One of the most influential factors on Nick Harper's career is made clear merely seconds into his first DVD. He says in an interview: "One thing I learnt from my dad is that to have a record label is not necessarily a good thing."
He is referring to he and his father Roy's refusal to play the soul destroying business game of the music industry, and thus he has never, and will never, sign to a 'major' label nor play anything approaching stadiums or arenas – for all that his talent warrants it.
This career strategy is reflected by the fact this DVD did not come through the post, but was witnessed by me and others at a screening in a theatre in Soho. Musician and fellow Harper cheerleader Mike Last, who lovingly put together this rockumentary, said to me in the toilets before the screening: "Smaller artists like Nick need the support networks provided like you and me to survive, so thanks for coming." Cue a warm and fuzzy feeling inside.
Love is Music contains full performances of about 12 songs that cross 20 years of Harper's career. Last captures the intensity that Harper's manic performances bring to every small, sweaty venue, as well as footage of his performance at Bedford's Rhythm Festival, a setting he is less suited to but on this occasion a flawless performance of his song Bloom renders that null and void.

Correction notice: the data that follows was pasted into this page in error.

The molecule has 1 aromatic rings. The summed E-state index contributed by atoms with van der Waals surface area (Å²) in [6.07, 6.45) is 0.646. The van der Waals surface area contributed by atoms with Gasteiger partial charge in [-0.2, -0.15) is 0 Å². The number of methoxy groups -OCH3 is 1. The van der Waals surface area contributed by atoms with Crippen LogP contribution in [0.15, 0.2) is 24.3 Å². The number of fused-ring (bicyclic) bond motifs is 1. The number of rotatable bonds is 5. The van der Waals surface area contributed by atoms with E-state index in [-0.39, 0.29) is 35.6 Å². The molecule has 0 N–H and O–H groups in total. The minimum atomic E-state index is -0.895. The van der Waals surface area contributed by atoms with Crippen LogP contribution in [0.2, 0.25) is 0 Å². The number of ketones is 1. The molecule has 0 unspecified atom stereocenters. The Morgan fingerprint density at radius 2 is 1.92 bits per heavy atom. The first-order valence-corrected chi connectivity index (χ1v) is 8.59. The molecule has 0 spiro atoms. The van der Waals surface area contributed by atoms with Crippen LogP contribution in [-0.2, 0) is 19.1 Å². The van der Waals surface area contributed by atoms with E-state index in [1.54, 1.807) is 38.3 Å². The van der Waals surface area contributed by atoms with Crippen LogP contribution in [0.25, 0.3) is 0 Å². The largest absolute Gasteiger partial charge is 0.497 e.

The music is mostly excellent, save perhaps a slightly disjointed rendition of his finest song, She Rules My World, recorded on a bench in Harper's backyard. Happily, Last captures nigh on perfect performances of Karmageddon, Janet and John and The Kilty Stone.
As well as interviews with the man himself, and indeed fly-on-the-wall footage of him at his Wiltshire home, there is comment from several fans, friends and experts. Among the most well known are DJ Mike Read, Glenn Tilbrook of Squeeze and Mark Chadwick of The Levellers, who offers the most apt description of Harper's live show: "When you see Nick Harper play, you get just one emotion, not a series of songs."
Last's editing is imaginative and simple at the same time, with split screen frequently utilised, as is as a camera at the top of Nick's guitar neck, capturing the secrets of his dazzling fretboard skill.
One minor gripe might have been that the documentary does not delve into Harper's soul depths to glean how his funny, tragic and smart songs come about, nor does it particularly address his left-leaning politics. But by the end, both of these are touched on, though not without playing up the man's larrikin spirit, which is prominent upon meeting him. At the end of the screening the man himself bursts in, beaming, and says "Ok lets all go down the fucking pub."
Besides, all one needs to know about Nick Harper's soul and politics is contained in each delectable note he plays, notes that Last has nailed in almost every shot. For those who haven't seen him live, he tours extensively in May and June, in preparation for which you could do a lot worse than this quite outstanding insight into the life and music of one of Britain's most honest, earnest and gifted musicians.